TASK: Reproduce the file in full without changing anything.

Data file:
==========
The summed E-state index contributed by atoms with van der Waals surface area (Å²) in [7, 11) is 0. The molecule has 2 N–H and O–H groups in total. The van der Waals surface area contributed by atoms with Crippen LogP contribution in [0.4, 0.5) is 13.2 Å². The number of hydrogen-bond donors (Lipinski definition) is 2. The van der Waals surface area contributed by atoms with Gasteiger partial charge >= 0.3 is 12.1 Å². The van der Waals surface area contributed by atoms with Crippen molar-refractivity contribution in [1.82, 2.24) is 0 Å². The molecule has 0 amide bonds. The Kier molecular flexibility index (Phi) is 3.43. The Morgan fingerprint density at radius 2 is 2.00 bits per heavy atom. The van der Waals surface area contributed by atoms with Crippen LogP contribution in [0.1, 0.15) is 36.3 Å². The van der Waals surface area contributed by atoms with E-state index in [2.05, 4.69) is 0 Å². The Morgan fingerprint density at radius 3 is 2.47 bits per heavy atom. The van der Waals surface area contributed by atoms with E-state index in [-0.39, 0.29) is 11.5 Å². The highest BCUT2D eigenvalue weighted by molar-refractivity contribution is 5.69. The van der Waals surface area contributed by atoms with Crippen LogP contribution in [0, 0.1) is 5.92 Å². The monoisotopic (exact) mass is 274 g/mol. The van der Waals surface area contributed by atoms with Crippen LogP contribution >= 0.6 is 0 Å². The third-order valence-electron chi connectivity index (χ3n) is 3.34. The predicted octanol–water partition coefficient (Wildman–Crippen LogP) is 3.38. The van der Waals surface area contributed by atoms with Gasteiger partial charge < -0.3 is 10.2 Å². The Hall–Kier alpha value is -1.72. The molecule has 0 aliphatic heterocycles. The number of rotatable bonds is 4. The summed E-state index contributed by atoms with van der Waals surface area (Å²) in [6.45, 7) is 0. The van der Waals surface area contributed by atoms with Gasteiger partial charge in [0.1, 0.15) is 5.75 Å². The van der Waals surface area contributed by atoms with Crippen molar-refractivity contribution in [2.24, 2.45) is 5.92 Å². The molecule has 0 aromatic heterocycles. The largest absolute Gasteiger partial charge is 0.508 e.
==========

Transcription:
The summed E-state index contributed by atoms with van der Waals surface area (Å²) in [7, 11) is 0. The molecule has 2 N–H and O–H groups in total. The van der Waals surface area contributed by atoms with Crippen LogP contribution in [0.4, 0.5) is 13.2 Å². The number of hydrogen-bond donors (Lipinski definition) is 2. The van der Waals surface area contributed by atoms with Gasteiger partial charge >= 0.3 is 12.1 Å². The van der Waals surface area contributed by atoms with Crippen molar-refractivity contribution in [1.82, 2.24) is 0 Å². The molecule has 0 amide bonds. The Kier molecular flexibility index (Phi) is 3.43. The Morgan fingerprint density at radius 2 is 2.00 bits per heavy atom. The van der Waals surface area contributed by atoms with Crippen LogP contribution in [0.1, 0.15) is 36.3 Å². The van der Waals surface area contributed by atoms with E-state index in [2.05, 4.69) is 0 Å². The Morgan fingerprint density at radius 3 is 2.47 bits per heavy atom. The van der Waals surface area contributed by atoms with E-state index in [-0.39, 0.29) is 11.5 Å². The highest BCUT2D eigenvalue weighted by molar-refractivity contribution is 5.69. The van der Waals surface area contributed by atoms with Crippen LogP contribution in [0, 0.1) is 5.92 Å². The monoisotopic (exact) mass is 274 g/mol. The van der Waals surface area contributed by atoms with Crippen LogP contribution >= 0.6 is 0 Å². The third-order valence-electron chi connectivity index (χ3n) is 3.34. The predicted octanol–water partition coefficient (Wildman–Crippen LogP) is 3.38. The van der Waals surface area contributed by atoms with Gasteiger partial charge < -0.3 is 10.2 Å². The Hall–Kier alpha value is -1.72. The molecule has 0 aliphatic heterocycles. The number of rotatable bonds is 4. The summed E-state index contributed by atoms with van der Waals surface area (Å²) in [6.45, 7) is 0. The van der Waals surface area contributed by atoms with Gasteiger partial charge in [0.1, 0.15) is 5.75 Å². The van der Waals surface area contributed by atoms with Crippen molar-refractivity contribution in [2.24, 2.45) is 5.92 Å². The molecule has 0 aromatic heterocycles. The largest absolute Gasteiger partial charge is 0.508 e.